"This TikTok trend was based on a study in mice looking at an extract in lettuce, especially romaine red lettuce called lactucarium that is thought to potentially have calming effects. The study actually looked at sleep duration rather than time to fall asleep. Mice were given a sedative and any mice who didn’t sleep within 15 minutes were excluded. They then found mice who had received the lettuce extract (at a much higher dose than you’d be able to have from drinking lettuce water) slept for slightly longer. 

This does not correlate to lettuce water helping sleep in humans. Firstly, it’s a mice study and results don’t necessarily translate to humans. Furthermore, it was looking at duration of sleep rather than time to fall asleep and the dose of the extra would be much lower when making lettuce water at home. You’d likely have the same benefit having a herbal tea but it would taste and smell better."

@lizzymwong Reply to @nissaa.l what sorcery is this!!!! #lettucetea #lettucewater #whyamitired ♬ original sound - Lizzy Wong

3. Icing vagus nerve trick

This trend promises to be an effective way to ease anxiety, particularly when you're trying to get to sleep. It involves putting an ice pack wrapped in a towel on your chest while you lie down, which should calm you down. 

The verdict: Cold temperature exposure is a useful tool, but it's better for mindfulness than sleep.

"The vagus nerve is the main nerve that activates the parasympathetic nervous system i.e., the “relax nervous system” and there is increased vagus nerve output during sleep. Poor sleep and insomnia are associated with excess sympathetic nervous system activity (fight or flight nervous system) and decrease para-sympathetic. Consequently, increasing vagal nerve output can promote sleep and there is research that demonstrates cool temperature exposure can increase vagal nerve activity.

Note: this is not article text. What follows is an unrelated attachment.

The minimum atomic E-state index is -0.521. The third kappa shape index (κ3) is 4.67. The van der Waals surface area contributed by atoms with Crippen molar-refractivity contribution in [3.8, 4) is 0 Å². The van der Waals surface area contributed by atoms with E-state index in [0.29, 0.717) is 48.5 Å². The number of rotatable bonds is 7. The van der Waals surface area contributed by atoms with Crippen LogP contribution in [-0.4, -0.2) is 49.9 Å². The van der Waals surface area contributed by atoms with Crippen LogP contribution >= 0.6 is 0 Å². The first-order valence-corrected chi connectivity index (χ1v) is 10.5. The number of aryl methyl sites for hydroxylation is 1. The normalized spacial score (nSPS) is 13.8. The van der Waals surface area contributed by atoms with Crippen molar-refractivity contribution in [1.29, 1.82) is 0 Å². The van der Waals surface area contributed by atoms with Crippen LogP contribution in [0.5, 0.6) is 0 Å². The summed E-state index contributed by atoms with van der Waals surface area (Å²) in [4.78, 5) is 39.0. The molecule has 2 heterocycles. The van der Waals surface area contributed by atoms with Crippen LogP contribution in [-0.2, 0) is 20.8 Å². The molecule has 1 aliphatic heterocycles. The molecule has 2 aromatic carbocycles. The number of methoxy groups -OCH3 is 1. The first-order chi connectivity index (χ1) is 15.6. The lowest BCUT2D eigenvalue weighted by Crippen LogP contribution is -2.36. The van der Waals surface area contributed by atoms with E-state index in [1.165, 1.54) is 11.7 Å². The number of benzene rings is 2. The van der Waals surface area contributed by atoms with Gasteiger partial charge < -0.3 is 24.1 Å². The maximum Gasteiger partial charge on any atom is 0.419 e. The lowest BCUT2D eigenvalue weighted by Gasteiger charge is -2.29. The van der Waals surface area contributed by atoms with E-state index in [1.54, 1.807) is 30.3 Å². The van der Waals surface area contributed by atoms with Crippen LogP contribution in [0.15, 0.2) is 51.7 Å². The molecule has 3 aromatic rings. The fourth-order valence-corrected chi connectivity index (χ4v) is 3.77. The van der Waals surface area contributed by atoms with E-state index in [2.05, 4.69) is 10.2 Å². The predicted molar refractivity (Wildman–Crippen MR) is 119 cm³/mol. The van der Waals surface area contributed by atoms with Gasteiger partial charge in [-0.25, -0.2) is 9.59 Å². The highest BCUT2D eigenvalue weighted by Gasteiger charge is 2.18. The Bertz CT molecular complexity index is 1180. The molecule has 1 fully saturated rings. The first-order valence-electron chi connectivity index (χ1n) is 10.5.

Furthermore, the core body temperature generally needs to decrease by 1-2 degrees to initiate sleep and why sleeping in a cool room or a shower before bed can be helpful for sleep. Cold temperature exposure is a known useful tool during an anxiety attack but this is more to do with the tactile stimulation helping some refocus to the present i.e., mindfulness.   

My main concern with this TikTok however, is that if someone is waking up in the night with severe anxiety, regardless of some potential benefit of cool temperature exposure, there is clearly big issues at play and the underlying anxiety disorder needs to be addressed."